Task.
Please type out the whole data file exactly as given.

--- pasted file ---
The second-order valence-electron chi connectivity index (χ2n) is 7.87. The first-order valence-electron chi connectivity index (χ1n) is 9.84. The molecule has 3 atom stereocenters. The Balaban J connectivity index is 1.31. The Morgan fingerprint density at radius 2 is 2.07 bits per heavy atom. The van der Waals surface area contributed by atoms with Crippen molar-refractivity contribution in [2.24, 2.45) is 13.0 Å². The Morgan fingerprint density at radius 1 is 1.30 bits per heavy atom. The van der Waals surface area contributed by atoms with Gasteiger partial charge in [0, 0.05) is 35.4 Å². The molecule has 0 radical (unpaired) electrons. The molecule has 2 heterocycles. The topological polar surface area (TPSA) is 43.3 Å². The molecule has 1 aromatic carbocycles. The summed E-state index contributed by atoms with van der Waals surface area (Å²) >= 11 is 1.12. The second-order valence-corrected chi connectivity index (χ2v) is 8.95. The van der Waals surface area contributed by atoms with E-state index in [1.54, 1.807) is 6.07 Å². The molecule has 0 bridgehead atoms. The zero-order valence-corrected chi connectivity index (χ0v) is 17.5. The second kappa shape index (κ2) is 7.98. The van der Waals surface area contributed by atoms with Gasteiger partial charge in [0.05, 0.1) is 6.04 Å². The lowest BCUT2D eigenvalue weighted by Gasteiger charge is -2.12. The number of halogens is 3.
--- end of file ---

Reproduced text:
The second-order valence-electron chi connectivity index (χ2n) is 7.87. The first-order valence-electron chi connectivity index (χ1n) is 9.84. The molecule has 3 atom stereocenters. The Balaban J connectivity index is 1.31. The Morgan fingerprint density at radius 2 is 2.07 bits per heavy atom. The van der Waals surface area contributed by atoms with Crippen molar-refractivity contribution in [2.24, 2.45) is 13.0 Å². The Morgan fingerprint density at radius 1 is 1.30 bits per heavy atom. The van der Waals surface area contributed by atoms with Gasteiger partial charge in [0, 0.05) is 35.4 Å². The molecule has 0 radical (unpaired) electrons. The molecule has 2 heterocycles. The topological polar surface area (TPSA) is 43.3 Å². The molecule has 1 aromatic carbocycles. The summed E-state index contributed by atoms with van der Waals surface area (Å²) >= 11 is 1.12. The second-order valence-corrected chi connectivity index (χ2v) is 8.95. The van der Waals surface area contributed by atoms with E-state index in [1.54, 1.807) is 6.07 Å². The molecule has 0 bridgehead atoms. The zero-order valence-corrected chi connectivity index (χ0v) is 17.5. The second kappa shape index (κ2) is 7.98. The van der Waals surface area contributed by atoms with Gasteiger partial charge in [0.05, 0.1) is 6.04 Å². The lowest BCUT2D eigenvalue weighted by Gasteiger charge is -2.12. The number of halogens is 3.